Freddie King (September 3, 1934 – December 28, 1976) was an American blues guitarist and singer. He has been described as one of the “Three Kings” of electric blues guitar, along with Albert King and B.B. King. He was an influential guitarist with hits for Federal Records in the early 1960s. His soulful and powerful voice and distinctive guitar style inspired countless musicians, particularly guitarists (Eric Clapton is a notable example). He was inducted into the Rock and Roll Hall of Fame in 2012.
King based his guitar style on Texas blues and Chicago blues influences. His best-known recordings include the singles “Have You Ever Loved a Woman” (1960) and his Top 40 hit “Hide Away” (1961) and albums such as the early, instrumental-packed Let’s Hide Away and Dance Away with Freddy King (1961) and Burglar (1974), which displayed his mature versatility as both a guitarist and a singer in a range of blues and funk styles. He was one of the first bluesmen to have a multiracial backing band at live performances.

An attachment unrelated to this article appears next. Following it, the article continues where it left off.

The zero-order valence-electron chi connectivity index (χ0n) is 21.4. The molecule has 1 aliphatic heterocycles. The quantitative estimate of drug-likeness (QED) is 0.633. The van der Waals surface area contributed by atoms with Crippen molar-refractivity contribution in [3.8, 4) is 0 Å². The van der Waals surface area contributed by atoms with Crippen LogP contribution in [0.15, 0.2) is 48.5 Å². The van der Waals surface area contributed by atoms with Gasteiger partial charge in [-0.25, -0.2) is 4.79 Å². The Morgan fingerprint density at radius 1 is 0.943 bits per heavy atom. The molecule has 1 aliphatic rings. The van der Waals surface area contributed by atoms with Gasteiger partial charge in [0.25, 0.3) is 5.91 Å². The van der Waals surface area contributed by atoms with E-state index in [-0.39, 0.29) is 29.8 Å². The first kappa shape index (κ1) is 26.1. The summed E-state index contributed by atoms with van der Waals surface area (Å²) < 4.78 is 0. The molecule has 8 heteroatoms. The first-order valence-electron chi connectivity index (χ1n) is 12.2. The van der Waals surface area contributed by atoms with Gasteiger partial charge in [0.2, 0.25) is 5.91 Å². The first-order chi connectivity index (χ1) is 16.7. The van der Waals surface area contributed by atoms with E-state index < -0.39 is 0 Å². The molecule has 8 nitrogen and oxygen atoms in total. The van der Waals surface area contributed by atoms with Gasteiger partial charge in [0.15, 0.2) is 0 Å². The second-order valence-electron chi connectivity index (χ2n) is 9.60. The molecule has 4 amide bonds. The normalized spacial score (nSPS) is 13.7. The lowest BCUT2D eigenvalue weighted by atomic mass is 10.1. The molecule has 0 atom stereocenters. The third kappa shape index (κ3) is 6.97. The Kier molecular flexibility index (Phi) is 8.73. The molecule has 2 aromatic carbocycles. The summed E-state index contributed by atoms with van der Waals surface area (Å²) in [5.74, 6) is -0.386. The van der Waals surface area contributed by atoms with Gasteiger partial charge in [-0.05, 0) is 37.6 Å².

According to his birth certificate he was named Fred King, and his parents were Ella Mae King and J. T. Christian. When Freddie was six years old, his mother and his uncle began teaching him to play the guitar. In autumn 1949, he and his family moved from Dallas to the South Side of Chicago.
In 1952 King started working in a steel mill. In the same year he married another Texas native, Jessie Burnett. They had seven children.